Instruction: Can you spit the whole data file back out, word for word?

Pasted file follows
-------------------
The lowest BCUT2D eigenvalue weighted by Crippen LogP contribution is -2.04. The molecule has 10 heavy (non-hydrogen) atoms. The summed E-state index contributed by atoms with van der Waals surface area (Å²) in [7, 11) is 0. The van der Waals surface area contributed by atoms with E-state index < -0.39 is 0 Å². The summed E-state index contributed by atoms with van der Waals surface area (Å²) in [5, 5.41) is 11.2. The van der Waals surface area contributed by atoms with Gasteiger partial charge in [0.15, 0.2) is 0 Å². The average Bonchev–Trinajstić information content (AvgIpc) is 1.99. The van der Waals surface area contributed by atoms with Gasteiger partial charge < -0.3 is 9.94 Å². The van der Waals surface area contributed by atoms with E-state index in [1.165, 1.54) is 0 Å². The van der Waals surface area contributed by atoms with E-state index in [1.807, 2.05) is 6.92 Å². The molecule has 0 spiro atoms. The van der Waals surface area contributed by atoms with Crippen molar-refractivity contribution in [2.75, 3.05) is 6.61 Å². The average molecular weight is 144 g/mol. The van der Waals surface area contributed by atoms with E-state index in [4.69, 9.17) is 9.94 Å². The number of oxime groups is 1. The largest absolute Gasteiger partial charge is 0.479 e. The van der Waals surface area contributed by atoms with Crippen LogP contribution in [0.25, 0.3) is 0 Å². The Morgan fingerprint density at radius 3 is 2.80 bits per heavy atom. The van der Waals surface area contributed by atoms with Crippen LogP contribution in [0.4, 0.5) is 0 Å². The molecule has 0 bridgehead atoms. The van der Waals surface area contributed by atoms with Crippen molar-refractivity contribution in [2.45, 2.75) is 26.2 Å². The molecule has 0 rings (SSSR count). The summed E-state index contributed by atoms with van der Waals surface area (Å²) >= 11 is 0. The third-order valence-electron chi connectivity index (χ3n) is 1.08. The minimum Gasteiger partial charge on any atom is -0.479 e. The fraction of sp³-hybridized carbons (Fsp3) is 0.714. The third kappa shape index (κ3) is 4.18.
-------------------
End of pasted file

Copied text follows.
The lowest BCUT2D eigenvalue weighted by Crippen LogP contribution is -2.04. The molecule has 10 heavy (non-hydrogen) atoms. The summed E-state index contributed by atoms with van der Waals surface area (Å²) in [7, 11) is 0. The van der Waals surface area contributed by atoms with E-state index < -0.39 is 0 Å². The summed E-state index contributed by atoms with van der Waals surface area (Å²) in [5, 5.41) is 11.2. The van der Waals surface area contributed by atoms with Gasteiger partial charge in [0.15, 0.2) is 0 Å². The average Bonchev–Trinajstić information content (AvgIpc) is 1.99. The van der Waals surface area contributed by atoms with Gasteiger partial charge < -0.3 is 9.94 Å². The van der Waals surface area contributed by atoms with E-state index in [1.165, 1.54) is 0 Å². The van der Waals surface area contributed by atoms with E-state index in [1.807, 2.05) is 6.92 Å². The molecule has 0 spiro atoms. The van der Waals surface area contributed by atoms with Crippen molar-refractivity contribution in [2.75, 3.05) is 6.61 Å². The average molecular weight is 144 g/mol. The van der Waals surface area contributed by atoms with E-state index in [4.69, 9.17) is 9.94 Å². The number of oxime groups is 1. The largest absolute Gasteiger partial charge is 0.479 e. The van der Waals surface area contributed by atoms with Crippen LogP contribution in [0.25, 0.3) is 0 Å². The Morgan fingerprint density at radius 3 is 2.80 bits per heavy atom. The van der Waals surface area contributed by atoms with Crippen LogP contribution in [0.4, 0.5) is 0 Å². The molecule has 0 bridgehead atoms. The van der Waals surface area contributed by atoms with Crippen molar-refractivity contribution in [2.45, 2.75) is 26.2 Å². The molecule has 0 rings (SSSR count). The summed E-state index contributed by atoms with van der Waals surface area (Å²) >= 11 is 0. The third-order valence-electron chi connectivity index (χ3n) is 1.08. The minimum Gasteiger partial charge on any atom is -0.479 e. The fraction of sp³-hybridized carbons (Fsp3) is 0.714. The third kappa shape index (κ3) is 4.18.